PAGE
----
The upcoming three-day weekend, which includes the Labor Day holiday on Monday Sept. 1, is a major travel period in the United States. About 34.7 million Americans will take a trip at least 50 miles (80 kilometers) from home next weekend, the highest figure for the holiday since 2008, according to a projection from AAA.

"I don't know how interrupted the winery tourism season is going to be," Meyer Shields, an analyst at Keefe, Bruyette & Woods, said by phone. For an insurer dealing with a commercial customer, "the question is, 'how interrupted are your operations,' and that's completely unknowable at this point."

The Napa-Sonoma area is home to one of California's best- known wine-growing regions. Napa County has 789 licensed wineries which had sales of $5.5 billion in 2011, according to the Napa Valley Vintners Association, a trade group.

"It was a significant earthquake" city manager Mike Parness said in an interview. "Given the magnitude and the reports of damage, this is going to take some time to get back from."

The facade on the 113-year-old Goodman Library building, home to the city's historical society and landmarks commission, collapsed during the quake, sending chunks of concrete onto the sidewalk below. The local post office had a 12-foot crack torn into the corner of the building. PG&E said about 150 customers were without power, down from an earlier total of 70,000.

Napa said 90 water lines need repair, up from an earlier count of 60, and advised that customers who lost service for any time should boil tap water before drinking or using it for cooking.

In California, where most of the costliest U.S. earthquakes occurred, just 12 percent of residents are protected against that risk, which is excluded from a standard homeowners' policy, according to III, an industry group. The figure is about half that in the Napa area, Hartwig said,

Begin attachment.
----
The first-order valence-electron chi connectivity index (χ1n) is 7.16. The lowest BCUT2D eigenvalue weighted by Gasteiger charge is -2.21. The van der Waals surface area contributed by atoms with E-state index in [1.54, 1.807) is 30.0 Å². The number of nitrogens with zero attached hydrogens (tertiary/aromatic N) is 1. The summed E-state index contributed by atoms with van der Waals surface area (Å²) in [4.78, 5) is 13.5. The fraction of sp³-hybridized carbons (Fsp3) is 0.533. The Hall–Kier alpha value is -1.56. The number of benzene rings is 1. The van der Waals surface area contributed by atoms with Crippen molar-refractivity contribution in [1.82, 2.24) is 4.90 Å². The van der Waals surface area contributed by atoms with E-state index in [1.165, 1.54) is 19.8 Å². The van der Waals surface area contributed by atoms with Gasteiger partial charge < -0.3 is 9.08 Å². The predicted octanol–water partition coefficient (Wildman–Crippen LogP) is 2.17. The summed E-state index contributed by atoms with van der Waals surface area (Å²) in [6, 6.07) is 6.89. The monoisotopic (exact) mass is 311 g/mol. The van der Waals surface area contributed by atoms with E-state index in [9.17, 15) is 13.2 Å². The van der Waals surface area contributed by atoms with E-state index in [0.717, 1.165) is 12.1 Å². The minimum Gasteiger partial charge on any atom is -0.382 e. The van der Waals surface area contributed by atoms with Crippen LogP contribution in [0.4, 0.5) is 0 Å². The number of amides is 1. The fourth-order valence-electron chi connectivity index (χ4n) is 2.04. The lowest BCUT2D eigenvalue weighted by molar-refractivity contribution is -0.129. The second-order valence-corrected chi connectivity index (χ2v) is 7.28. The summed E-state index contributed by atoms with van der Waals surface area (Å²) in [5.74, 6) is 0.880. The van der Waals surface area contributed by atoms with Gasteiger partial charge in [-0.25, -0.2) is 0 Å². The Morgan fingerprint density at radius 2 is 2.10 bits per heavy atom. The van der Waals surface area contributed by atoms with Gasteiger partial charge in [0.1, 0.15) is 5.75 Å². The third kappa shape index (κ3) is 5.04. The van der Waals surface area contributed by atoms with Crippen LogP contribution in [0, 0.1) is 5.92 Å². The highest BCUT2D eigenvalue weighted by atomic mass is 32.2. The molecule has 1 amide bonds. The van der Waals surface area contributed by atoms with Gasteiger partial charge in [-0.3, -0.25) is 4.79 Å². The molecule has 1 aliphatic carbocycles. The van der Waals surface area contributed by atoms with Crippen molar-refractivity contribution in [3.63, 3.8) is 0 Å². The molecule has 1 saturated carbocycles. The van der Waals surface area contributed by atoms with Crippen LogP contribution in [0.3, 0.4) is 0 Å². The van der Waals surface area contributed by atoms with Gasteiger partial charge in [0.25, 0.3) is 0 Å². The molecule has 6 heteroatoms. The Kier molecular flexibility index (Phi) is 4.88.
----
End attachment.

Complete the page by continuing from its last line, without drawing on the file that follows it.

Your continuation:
Residential earthquake coverage provides protection from losses tied to shaking and cracking, while costs tied to fires and water damage from a temblor would be covered under a standard policy. The publicly managed, privately funded California Earthquake Authority is the main provider of the policies in California.

Zurich Insurance Group, American International Group and Ace Ltd. are among the companies that sell the most coverage in the region, according to data compiled by KBW's Shields.

Matt Gallagher, an AIG spokesman, said it's too early to discuss the New York-based insurer's costs from the quake.

"AIG is focused on assessing the situation and working with our customers in the affected area," he said by email.

Even after the quake, insured catastrophe losses are running below normal for this time of year, Hartwig said. Through the end of June, U.S. catastrophe costs were about $9.1 billion. Still, claims are often higher in the third quarter, which is the peak of hurricane season.

"It was the most powerful earthquake I've ever felt," said Dianne Cameron, a 45-year-old Napa resident. "It was lifting the bed off the floor so much that I had to hold onto the mattress so I wouldn't fall off. It was as if someone picked up the house and started shaking it."